D.C. is famous for its grand statues and huge memorials, which create the signature landscape of downtown. But there are also hundreds of lesser-known statues, sculptures, and outdoor artworks dotted around parks, public buildings, traffic circles and intersections throughout the DMV. Here are a few that are worth scoping out with your kids.

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A Memorial with a View
Looking for President Buchanan? He’s been hanging out amidst the 12-acre sprawl that is Meridian Hill Park (also known as Malcolm X Park). This park has become revitalized along with the rest of the U Street area and is absolutely gorgeous, offering one of the most spectacular views of the D.C. landscape. It is set on one of the highest hills just north of the White House and runs along 16th Street in an area lined by immense 20th century mansions. In addition to the former president, you’ll find a finely “dressed” statue of Joan of Arc—all armored up and on a horse—which is the only equestrian statue in the city with a woman rider. The park also features an immense memorial to famous Italian philosopher Dante. One of the park’s central architectural features is an amazing stepped waterfall.

Good to know: Plan a visit on a Sunday between 3 pm and 9 pm to experience the popular neighborhood Drum Circle that convenes then. Après-park head towards bustling U Street, where you can check out some shops or grab a slice with your brood at Matchbox 14th Street or &Pizza.

epoch-statue-dc

An Epic Adventure
Around Chinatown and Gallery Place, there are treasures galore; it’s easy to make a half- or even full-day adventure out of this super fun neighborhood. A good starting point is the colorful Friendship Arch, a Chinese gate built over H Street at 7th Street that celebrates the historic Chinatown area of Washington. From there, take a stroll down a block or two and step into the Portrait Gallery’s interior Kogod Courtyard, where regardless of weather outside the little ones can wear their rain boots and splash up a good time with the floor’s artsy water feature. Afterwards, just a short trek out and around the block to the corner of 9th and G Streets will land you right in front of a very tall and brightly painted, wild looking metal sculpture titled Epoche.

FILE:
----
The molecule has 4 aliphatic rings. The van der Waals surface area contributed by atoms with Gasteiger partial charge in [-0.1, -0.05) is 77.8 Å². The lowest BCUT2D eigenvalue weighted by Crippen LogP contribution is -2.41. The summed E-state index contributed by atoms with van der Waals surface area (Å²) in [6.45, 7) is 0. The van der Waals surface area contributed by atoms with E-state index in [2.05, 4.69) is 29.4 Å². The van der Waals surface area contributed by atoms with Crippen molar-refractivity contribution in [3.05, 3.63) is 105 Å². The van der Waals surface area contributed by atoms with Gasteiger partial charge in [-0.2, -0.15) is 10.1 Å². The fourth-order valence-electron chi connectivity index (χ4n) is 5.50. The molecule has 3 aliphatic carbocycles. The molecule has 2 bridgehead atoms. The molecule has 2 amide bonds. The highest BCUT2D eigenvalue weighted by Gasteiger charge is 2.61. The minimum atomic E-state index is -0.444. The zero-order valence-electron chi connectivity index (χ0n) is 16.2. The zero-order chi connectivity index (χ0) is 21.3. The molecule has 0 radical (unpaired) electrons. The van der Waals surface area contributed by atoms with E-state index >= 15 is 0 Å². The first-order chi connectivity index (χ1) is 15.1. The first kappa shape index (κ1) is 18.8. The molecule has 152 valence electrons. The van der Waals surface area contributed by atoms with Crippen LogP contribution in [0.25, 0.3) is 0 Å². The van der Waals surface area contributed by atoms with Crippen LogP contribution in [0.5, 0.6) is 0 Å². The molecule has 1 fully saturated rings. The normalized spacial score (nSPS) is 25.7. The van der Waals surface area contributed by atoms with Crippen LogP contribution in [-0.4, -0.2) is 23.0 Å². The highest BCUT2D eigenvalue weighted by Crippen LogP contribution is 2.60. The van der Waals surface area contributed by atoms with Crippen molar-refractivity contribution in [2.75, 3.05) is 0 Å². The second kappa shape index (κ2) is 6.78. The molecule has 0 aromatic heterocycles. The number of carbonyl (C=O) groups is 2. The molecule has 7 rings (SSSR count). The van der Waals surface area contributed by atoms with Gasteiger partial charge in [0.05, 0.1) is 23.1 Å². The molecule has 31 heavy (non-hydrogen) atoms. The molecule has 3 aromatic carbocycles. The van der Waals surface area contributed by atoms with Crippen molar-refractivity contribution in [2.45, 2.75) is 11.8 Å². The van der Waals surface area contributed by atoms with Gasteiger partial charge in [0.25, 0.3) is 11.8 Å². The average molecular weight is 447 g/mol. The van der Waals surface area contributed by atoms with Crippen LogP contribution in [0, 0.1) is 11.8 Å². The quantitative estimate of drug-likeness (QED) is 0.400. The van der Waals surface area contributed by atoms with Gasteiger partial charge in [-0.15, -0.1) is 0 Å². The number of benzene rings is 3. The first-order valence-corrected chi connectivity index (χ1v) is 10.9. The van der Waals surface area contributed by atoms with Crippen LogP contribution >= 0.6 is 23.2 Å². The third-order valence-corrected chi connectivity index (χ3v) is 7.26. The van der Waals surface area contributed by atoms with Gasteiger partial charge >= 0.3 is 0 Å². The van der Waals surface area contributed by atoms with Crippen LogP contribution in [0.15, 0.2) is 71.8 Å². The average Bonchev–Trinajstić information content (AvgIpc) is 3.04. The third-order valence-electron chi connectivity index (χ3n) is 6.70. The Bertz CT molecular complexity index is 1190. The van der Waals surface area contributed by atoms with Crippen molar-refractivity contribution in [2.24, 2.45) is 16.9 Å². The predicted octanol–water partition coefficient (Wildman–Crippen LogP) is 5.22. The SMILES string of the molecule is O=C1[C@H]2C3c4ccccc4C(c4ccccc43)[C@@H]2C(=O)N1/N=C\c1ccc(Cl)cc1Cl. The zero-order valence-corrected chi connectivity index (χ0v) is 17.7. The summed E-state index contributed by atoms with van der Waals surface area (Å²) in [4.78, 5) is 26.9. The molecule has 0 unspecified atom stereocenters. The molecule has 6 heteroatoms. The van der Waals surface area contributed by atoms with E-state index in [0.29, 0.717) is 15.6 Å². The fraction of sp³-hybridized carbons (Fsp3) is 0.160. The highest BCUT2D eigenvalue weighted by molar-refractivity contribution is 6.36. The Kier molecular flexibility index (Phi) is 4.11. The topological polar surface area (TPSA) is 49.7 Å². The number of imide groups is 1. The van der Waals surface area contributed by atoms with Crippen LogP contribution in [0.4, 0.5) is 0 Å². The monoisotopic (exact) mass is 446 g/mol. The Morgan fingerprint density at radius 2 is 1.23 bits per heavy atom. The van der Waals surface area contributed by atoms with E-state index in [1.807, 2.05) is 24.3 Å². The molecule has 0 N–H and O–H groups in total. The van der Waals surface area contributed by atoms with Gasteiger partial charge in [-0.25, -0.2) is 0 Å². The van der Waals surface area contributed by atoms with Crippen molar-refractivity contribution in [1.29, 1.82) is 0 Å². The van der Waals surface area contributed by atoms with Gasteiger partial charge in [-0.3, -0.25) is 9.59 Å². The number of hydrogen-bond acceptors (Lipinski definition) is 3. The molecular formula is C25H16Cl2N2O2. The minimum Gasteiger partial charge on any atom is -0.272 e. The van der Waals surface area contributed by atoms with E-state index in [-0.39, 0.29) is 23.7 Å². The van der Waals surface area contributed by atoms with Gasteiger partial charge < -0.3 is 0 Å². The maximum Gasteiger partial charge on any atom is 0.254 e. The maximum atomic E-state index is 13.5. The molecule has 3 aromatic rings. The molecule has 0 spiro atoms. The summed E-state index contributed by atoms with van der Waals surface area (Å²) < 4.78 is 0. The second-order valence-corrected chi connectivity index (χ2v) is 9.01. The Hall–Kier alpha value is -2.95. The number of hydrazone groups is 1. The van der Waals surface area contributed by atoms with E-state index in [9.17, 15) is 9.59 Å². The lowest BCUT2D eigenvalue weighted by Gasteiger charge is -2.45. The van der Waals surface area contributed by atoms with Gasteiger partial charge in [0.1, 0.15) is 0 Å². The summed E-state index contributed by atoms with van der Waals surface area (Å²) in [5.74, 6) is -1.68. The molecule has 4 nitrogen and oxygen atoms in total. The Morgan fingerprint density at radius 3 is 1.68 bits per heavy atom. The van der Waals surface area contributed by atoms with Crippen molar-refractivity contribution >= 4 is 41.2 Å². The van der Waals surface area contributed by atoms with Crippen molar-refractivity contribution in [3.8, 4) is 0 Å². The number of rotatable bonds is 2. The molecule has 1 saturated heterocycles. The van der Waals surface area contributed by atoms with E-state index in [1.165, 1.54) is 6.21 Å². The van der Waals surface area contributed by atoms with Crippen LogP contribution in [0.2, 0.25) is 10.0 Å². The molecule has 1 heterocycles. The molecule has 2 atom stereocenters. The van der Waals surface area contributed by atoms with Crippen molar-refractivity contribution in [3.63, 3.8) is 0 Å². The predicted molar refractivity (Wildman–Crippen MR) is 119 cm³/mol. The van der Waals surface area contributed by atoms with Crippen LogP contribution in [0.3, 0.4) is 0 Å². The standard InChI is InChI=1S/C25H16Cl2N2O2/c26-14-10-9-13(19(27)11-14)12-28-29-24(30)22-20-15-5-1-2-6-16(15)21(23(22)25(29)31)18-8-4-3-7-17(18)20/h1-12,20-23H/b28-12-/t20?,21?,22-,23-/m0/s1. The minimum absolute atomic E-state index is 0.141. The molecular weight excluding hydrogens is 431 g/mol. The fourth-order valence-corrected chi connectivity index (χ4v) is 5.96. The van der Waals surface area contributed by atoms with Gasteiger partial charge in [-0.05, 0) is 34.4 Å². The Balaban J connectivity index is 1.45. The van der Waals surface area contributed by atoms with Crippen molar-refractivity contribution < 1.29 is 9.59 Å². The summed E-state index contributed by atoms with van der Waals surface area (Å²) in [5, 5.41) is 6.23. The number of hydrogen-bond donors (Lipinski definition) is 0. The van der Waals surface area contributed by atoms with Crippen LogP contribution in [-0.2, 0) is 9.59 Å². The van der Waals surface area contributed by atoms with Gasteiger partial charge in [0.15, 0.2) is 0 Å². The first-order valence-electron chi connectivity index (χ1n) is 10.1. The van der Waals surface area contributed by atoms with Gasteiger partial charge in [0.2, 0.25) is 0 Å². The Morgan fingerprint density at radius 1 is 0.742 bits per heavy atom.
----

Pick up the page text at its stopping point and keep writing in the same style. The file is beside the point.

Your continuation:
Good to know: Afterwards enjoy a snack at Zaytinya (which is just next to where Epoche is displayed); the falafel and walnut ice cream are YUM.

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Art Along the Avenue
One of the biggest sculptures in D.C. is nestled in the historic neighborhood of Anacostia. It’s a massive and exact replica of a wooden Duncan Phyfe antique chair. Your little ones won’t believe their eyes! Originally installed there in 1959 as an advertisement for a local furniture store, the Chair sculpture today sits 19.5 feet tall, is over 4,000 pounds, and is made entirely of painted brown aluminum with a white and brown striped seat.  After your kiddos get over their amazement, continue on and check out some other cool art and museum sites nearby. A sculpture installation that was just installed along New Hope Rd. in 2013 is titled Journey Anacostia, intended to reflect the “diverse history and heritage of the Anacostia community.” Also, don’t miss the Anacostia Community Museum lawn sculpture titled Real Justice, which is dedicated to the late Supreme Court Justice Thurgood Marshall.

Good to know: If you need to take a break after seeing all these sights, drop into one of the nearby family-friendly places that are getting rave reviews: the Big Chair Coffee & Grill (right across street from the sculpture), Mama’s or Nürish Food & Drink, which is in the Arts Center. If your lil’ team still have some steam left in them, take them over to run around on the eight acres of beautiful grounds surrounding the historic home of Frederic Douglass at Cedar Hill.

Do you know of any other public artworks or statues that we should check out? Let us know in the comments section below. 

—Kristina Messner

Photos courtesy of Elvert Barnes via Flickr, pitchercrab via FlickrTed Eytan via Flickr